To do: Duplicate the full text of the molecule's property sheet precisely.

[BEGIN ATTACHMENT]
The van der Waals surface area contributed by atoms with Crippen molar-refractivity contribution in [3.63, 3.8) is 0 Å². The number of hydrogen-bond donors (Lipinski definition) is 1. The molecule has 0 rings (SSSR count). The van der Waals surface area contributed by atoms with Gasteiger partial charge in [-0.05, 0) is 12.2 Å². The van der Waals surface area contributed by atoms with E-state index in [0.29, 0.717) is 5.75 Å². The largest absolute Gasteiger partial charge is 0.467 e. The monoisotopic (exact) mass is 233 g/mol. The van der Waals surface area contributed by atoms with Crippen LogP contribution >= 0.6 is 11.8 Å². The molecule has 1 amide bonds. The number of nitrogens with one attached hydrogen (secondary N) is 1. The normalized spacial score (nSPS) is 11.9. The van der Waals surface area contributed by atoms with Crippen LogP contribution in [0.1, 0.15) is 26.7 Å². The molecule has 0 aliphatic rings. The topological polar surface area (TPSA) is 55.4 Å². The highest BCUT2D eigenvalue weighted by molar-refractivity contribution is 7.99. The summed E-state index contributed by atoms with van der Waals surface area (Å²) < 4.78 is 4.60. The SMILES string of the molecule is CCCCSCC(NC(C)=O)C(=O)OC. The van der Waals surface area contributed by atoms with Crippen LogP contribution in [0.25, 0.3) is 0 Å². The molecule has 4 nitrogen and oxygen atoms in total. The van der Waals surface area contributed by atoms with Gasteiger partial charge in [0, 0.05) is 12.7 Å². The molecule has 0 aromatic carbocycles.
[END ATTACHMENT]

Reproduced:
The van der Waals surface area contributed by atoms with Crippen molar-refractivity contribution in [3.63, 3.8) is 0 Å². The number of hydrogen-bond donors (Lipinski definition) is 1. The molecule has 0 rings (SSSR count). The van der Waals surface area contributed by atoms with Gasteiger partial charge in [-0.05, 0) is 12.2 Å². The van der Waals surface area contributed by atoms with E-state index in [0.29, 0.717) is 5.75 Å². The largest absolute Gasteiger partial charge is 0.467 e. The monoisotopic (exact) mass is 233 g/mol. The van der Waals surface area contributed by atoms with Crippen LogP contribution >= 0.6 is 11.8 Å². The molecule has 1 amide bonds. The number of nitrogens with one attached hydrogen (secondary N) is 1. The normalized spacial score (nSPS) is 11.9. The van der Waals surface area contributed by atoms with Crippen LogP contribution in [0.1, 0.15) is 26.7 Å². The molecule has 0 aliphatic rings. The topological polar surface area (TPSA) is 55.4 Å². The highest BCUT2D eigenvalue weighted by molar-refractivity contribution is 7.99. The summed E-state index contributed by atoms with van der Waals surface area (Å²) < 4.78 is 4.60. The SMILES string of the molecule is CCCCSCC(NC(C)=O)C(=O)OC. The van der Waals surface area contributed by atoms with Crippen LogP contribution in [0.25, 0.3) is 0 Å². The molecule has 4 nitrogen and oxygen atoms in total. The van der Waals surface area contributed by atoms with Gasteiger partial charge in [0, 0.05) is 12.7 Å². The molecule has 0 aromatic carbocycles.